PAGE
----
Career Spotlight series VII : Spandana Palaypu - Founder of ZoEasy
Updated: Oct 4
The Career Spotlight series aims to shine a light on people from a range of different academic backgrounds and career pathways beyond the less traditional ones to inform, inspire and empower others to explore their own interests and talents. I’m constantly inspired by so many people around me who have taken the leap, challenged the status quo and pursued their passion which in some instances is different to what they studied at university. So, I’m hoping I can share their own accounts and stories to help you on your journey. To find out more about what inspired this, check out the launch blog here.
I had the pleasure of watching Spandana talk at the One Young World summit in the Hague in 2018 about her start up ZoEasy, so I knew right after I had to reach out. She founded ZoEasy, a platform which educates and matches blue-collar job seekers to the right employment opportunities using ethical and transparent hiring. They also educate them on the pros and cons of migration, working conditions and cultural similarities/differences, to increase transparency and facilitate informed decisions.
Her team has worked relentlessly to generate a database of 65,000 job seekers from the Indian Subcontinent, South East Asia and Africa. Moreover, they launched a pilot and successfully facilitated employment for 150 job seekers, who now have better salaries and working conditions. They've also connected over 170 job seekers to training programs by Education for Employment (via Accenture) to help diversify their skills and explore different employment opportunities, especially during COVID. They are now leveraging partnerships (State Governments, One Young World, Credit Suisse, Expo 2020 Dubai, WEF Global Shapers, International Labour Organsiation etc.) to enable international level training programs for youth and drive economic empowerment. They’ve even been recognized by platforms like Forbes, the World Economic Forum, Financial Times and KPMG, truly incredible!
Her top tips for anyone wanting to launch a start up is:
Invest in yourself
Validate your idea and grow your network
Storytelling is key
And finally, make mistakes, persevere and be wise
What did you study at university and how did you find it?
I graduated with a First Class Honours in Business and Management from Aberystwyth University, UK.
As a 17 year old who was about to graduate from high school, making a decision that could decide your entire life and career path can be pretty daunting, to say the least. There were so many subjects I loved; from Biology to English Literature to Business and Economics, I wanted to explore it all! However, one thing I knew for sure, was that I was very entrepreneurially driven and super passionate about creating impact in the areas of Education, Employment and Health.
With this in mind, I decided to move halfway across the world (born in India, brought up in Dubai) to a beautiful little student town in Wales to pursue a BSc Econ (Hons) in Business and Management. I preferred this over more specific courses like Accounting and Finance, as it was extremely flexible and provided a broad range of subjects to work with. Though the course was more theoretical / research based, the Program really put every skill to the test and ensured that students were given a taste of all the major functions required to run a business successfully.
My 3 years at University were incredible and really helped shape me into the person I am today. The town’s vibrancy and natural beauty, combined with students from various cultures / backgrounds really allowed me to expand my horizons. We also had access to a wonderful faculty along with practical/theory based leadership & course specific seminars which resulted in valuable networking opportunities. Overall, the experience not only gave me a more positive outlook towards life but instilled that self-confidence to help me set off on my entrepreneurial journey.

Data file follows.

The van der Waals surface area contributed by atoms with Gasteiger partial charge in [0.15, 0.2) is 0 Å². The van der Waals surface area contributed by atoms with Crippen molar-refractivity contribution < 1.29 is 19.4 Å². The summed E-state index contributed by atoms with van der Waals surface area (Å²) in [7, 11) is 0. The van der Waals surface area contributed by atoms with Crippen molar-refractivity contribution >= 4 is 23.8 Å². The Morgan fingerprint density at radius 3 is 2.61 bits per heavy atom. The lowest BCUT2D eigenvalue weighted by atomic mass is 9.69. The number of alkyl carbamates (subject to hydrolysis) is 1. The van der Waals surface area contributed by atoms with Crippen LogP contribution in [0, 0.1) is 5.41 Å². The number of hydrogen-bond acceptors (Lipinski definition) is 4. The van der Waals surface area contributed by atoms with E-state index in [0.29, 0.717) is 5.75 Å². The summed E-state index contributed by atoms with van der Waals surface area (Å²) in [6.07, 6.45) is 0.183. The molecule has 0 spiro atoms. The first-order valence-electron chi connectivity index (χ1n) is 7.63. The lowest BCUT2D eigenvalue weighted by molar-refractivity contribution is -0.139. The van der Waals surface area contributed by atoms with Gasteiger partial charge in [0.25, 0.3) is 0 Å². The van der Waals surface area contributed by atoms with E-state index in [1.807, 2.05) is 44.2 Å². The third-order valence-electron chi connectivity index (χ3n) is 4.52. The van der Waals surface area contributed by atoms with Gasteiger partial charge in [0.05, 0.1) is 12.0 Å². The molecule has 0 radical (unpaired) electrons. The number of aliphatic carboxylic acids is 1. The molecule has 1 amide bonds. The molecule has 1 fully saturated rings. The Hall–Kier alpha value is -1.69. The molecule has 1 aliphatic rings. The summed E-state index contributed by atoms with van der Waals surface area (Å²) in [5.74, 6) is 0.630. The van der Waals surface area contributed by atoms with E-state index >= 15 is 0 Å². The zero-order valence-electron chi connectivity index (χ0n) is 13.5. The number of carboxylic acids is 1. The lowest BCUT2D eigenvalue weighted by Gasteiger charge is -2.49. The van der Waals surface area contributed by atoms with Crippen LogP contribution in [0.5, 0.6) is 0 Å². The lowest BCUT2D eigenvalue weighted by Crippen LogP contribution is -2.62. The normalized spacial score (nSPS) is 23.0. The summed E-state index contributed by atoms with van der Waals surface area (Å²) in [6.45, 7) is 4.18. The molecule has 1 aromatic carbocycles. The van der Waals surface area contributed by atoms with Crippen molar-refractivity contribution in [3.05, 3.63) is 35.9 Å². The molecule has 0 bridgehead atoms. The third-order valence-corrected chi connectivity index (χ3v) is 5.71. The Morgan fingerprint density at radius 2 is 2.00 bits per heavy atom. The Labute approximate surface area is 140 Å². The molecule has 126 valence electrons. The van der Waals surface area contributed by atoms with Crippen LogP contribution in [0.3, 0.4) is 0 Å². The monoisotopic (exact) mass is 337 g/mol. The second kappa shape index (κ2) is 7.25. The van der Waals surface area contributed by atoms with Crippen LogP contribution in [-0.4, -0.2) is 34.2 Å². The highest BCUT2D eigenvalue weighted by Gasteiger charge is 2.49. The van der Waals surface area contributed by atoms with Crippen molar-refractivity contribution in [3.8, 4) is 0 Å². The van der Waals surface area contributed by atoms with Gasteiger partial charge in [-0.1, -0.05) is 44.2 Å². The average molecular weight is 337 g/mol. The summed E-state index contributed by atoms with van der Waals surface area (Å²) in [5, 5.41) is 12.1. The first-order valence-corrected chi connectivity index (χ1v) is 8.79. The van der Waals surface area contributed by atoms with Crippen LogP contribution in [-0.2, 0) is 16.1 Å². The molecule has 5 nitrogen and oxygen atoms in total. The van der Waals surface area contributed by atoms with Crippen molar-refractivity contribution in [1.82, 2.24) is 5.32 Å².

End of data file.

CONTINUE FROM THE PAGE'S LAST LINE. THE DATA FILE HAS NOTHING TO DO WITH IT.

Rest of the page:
How have you applied your major in your career field? And what are other courses you took or you wish you would have taken that would also add value in your career?
I have actually been able to apply a lot of the stuff I learnt during my 3 years at University. However, I think the module that made the most impact was probably the Research Project in Management, i.e. my Dissertation! This was my first “independent” peek into the startup world, as my topic focused on incentive strategies for retaining talent within entrepreneurial firms. In the process, I got to interview Founders from a diverse set of industries and Startups of various sizes. I also interacted with their employees, some of whom were from the blue-collar community, on a one-to-one basis, providing deeper insight and an all-round perspective.
My summer internship in KPMG’s Consulting Department during my second year also had a significant impact, as it was the first time I actually ventured into the world of work. I was given the opportunity to work with seasoned finance and consulting professionals whose support, encouragement and advice helped me develop the necessary skills to strategize, plan, pitch and implement my startup idea in a systematic manner.
I wish I had done a few more internships during my time at University, I feel like it would have given me a lot more thought clarity and expanded my network.
Also, though my University offers this course now, I wish “Entrepreneurship and New Venture Creation” was a compulsory module during my time. It would have been great to have this as a foundation, especially during ZoEasy’s early stages!
How did you find your way to where you are today? Share a little about your professional journey. Also, what motivations fuelled your career path?
Five years ago, I was 20, fresh out of college, still figuring out my next career move. My first inclination was to pursue a career in Consulting at a “Big 4” Firm, and after gaining some experience, eventually start a social enterprise. However, I have always been entrepreneurial and socially driven, with a particular passion for education, employment and youth empowerment.